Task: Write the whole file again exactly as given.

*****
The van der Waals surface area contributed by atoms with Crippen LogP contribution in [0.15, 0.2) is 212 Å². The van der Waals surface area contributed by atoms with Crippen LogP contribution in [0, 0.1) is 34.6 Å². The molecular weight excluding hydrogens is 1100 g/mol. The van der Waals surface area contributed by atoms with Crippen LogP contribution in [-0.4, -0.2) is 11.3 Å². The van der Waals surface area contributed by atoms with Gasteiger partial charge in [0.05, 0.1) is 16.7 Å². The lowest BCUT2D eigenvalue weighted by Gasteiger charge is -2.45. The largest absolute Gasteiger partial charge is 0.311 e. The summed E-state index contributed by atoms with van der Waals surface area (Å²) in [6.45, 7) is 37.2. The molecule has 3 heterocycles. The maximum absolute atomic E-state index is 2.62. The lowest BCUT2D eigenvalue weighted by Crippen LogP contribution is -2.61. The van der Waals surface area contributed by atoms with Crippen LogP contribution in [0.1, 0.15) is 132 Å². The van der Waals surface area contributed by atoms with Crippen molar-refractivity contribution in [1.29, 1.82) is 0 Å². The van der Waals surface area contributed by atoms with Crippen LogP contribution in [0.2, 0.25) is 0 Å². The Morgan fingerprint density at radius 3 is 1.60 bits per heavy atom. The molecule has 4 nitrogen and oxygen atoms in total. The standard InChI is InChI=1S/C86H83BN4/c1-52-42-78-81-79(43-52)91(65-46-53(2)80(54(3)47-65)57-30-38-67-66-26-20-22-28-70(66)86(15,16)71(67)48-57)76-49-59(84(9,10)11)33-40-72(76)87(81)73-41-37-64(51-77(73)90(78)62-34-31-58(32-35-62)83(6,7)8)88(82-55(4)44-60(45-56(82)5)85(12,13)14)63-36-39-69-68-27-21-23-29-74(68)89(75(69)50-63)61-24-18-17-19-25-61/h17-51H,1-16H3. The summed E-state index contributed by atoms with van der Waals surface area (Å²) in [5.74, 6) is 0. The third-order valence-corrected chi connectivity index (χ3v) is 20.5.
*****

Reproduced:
The van der Waals surface area contributed by atoms with Crippen LogP contribution in [0.15, 0.2) is 212 Å². The van der Waals surface area contributed by atoms with Crippen LogP contribution in [0, 0.1) is 34.6 Å². The molecular weight excluding hydrogens is 1100 g/mol. The van der Waals surface area contributed by atoms with Crippen LogP contribution in [-0.4, -0.2) is 11.3 Å². The van der Waals surface area contributed by atoms with Gasteiger partial charge in [0.05, 0.1) is 16.7 Å². The lowest BCUT2D eigenvalue weighted by Gasteiger charge is -2.45. The largest absolute Gasteiger partial charge is 0.311 e. The summed E-state index contributed by atoms with van der Waals surface area (Å²) in [6.45, 7) is 37.2. The molecule has 3 heterocycles. The maximum absolute atomic E-state index is 2.62. The lowest BCUT2D eigenvalue weighted by Crippen LogP contribution is -2.61. The van der Waals surface area contributed by atoms with Crippen LogP contribution in [0.1, 0.15) is 132 Å². The van der Waals surface area contributed by atoms with Crippen molar-refractivity contribution in [1.29, 1.82) is 0 Å². The van der Waals surface area contributed by atoms with Crippen LogP contribution in [0.2, 0.25) is 0 Å². The Morgan fingerprint density at radius 3 is 1.60 bits per heavy atom. The molecule has 4 nitrogen and oxygen atoms in total. The standard InChI is InChI=1S/C86H83BN4/c1-52-42-78-81-79(43-52)91(65-46-53(2)80(54(3)47-65)57-30-38-67-66-26-20-22-28-70(66)86(15,16)71(67)48-57)76-49-59(84(9,10)11)33-40-72(76)87(81)73-41-37-64(51-77(73)90(78)62-34-31-58(32-35-62)83(6,7)8)88(82-55(4)44-60(45-56(82)5)85(12,13)14)63-36-39-69-68-27-21-23-29-74(68)89(75(69)50-63)61-24-18-17-19-25-61/h17-51H,1-16H3. The summed E-state index contributed by atoms with van der Waals surface area (Å²) in [5.74, 6) is 0. The third-order valence-corrected chi connectivity index (χ3v) is 20.5.